The inspiration is right in front of me.
Exaggerating nature’s beauty is a principal quality of Carin Gerard’s work and a compelling aspect of her inspiration. The California-based contemporary realism painter’s perception of the world we live in is emboldened and vivified through large-scale canvases, where seemingly simple, natural objects are graphically and dramatically brought to life. While the shapes, shadows and textures are less perceptibly real, they take on both magical and majestic features. To create this effect, Gerard balances the classical realism of the Renaissance era with the spirt and spontaneity of contemporary art. Specifically, Gerard paints from the innermost elements of a subject to the outermost—the experience can be like witnessing a flower bloom or a butterfly take flight. Painting in this way allows her to look at a subject more sculpturally, noting each twist and turn, and exaggerating the pattern rather than worrying about its realistic interpretation. Her audience can feel entwined and engaged, like they can step into a piece and become part of it.
Gerard’s new series “Connectivity” symbolically links butterflies or flowers to form a unique union and bond, creating a sense of intimacy, expectation and optimism. These feelings are vital to her life and work; she is in continuous exploration of transition and transformation. Though these pieces capture a fleeting moment in time, like the flutter of a butterfly’s wing, she views beauty as a continuum and purposefully looks for the intricacies of evolution and dynamism. Gerard feels a profound sense of intimacy through the act of putting brush to canvas—taking ordinary, natural objects and reinterpreting them in a way that sparks imagination, fuels progress and conveys a vibrant story to each individual. Gerard explains, “The inspiration is right in front of me. I don’t have to make anything up.” Painting is Gerard’s process of breathing her subjects into being, which is at once thrilling and brings her enormous gratitude.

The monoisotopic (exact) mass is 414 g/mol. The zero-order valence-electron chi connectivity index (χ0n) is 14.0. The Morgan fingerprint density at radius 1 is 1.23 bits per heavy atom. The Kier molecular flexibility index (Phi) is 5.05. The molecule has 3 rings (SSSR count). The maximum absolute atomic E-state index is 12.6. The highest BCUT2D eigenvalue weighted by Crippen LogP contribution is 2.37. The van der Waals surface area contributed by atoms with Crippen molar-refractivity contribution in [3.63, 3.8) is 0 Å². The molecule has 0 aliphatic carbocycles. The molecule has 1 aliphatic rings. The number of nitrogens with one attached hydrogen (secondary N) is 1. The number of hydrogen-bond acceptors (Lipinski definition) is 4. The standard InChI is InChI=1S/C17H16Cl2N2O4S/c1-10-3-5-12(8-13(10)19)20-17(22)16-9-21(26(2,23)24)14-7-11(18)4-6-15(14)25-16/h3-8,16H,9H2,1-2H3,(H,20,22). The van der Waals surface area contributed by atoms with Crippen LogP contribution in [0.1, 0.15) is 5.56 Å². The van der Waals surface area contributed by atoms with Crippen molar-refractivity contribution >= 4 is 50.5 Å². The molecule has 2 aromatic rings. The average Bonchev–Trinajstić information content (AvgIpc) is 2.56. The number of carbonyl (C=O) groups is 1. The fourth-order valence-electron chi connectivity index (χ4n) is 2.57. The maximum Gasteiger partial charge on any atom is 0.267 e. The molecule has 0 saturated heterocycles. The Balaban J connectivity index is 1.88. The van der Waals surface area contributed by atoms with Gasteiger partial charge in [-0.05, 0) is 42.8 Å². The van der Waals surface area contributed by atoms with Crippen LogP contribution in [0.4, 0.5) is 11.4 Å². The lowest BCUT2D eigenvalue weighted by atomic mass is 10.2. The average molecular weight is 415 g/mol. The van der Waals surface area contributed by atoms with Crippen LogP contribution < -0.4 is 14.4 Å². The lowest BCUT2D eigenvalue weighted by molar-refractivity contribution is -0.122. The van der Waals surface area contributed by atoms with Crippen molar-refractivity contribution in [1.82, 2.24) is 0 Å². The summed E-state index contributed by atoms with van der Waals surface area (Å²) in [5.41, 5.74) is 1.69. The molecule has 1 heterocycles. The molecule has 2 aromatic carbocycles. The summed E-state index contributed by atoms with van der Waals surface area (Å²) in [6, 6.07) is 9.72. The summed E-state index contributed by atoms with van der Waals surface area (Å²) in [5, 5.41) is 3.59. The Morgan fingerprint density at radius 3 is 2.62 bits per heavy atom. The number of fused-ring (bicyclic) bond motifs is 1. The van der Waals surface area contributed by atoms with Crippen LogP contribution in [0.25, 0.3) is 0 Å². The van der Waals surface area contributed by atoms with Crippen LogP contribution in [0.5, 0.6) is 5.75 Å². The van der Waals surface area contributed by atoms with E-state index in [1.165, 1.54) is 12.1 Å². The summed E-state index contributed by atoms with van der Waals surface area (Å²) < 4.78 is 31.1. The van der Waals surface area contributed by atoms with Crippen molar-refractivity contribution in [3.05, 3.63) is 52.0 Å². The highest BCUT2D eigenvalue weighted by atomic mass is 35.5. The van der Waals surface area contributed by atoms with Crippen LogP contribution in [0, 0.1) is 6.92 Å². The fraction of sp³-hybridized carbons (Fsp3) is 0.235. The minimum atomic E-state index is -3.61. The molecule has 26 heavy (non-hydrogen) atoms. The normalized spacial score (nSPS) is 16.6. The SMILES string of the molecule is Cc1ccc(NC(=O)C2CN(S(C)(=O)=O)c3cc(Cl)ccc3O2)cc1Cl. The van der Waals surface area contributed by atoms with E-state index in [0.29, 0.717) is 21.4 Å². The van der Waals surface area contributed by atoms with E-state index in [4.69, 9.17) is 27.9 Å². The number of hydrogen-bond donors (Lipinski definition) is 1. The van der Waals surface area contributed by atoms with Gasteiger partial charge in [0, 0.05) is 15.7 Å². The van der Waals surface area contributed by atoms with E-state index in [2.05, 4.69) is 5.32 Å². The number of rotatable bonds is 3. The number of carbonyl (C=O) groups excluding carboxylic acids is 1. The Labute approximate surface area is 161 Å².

Photography + Artwork on this site: All Right Reserved.
Photography by Christy Gutzeit, Bill Dewey, Heidi Bassett Blair, Dominique Vorillon.
Copy written by Holly Richmond, PhD.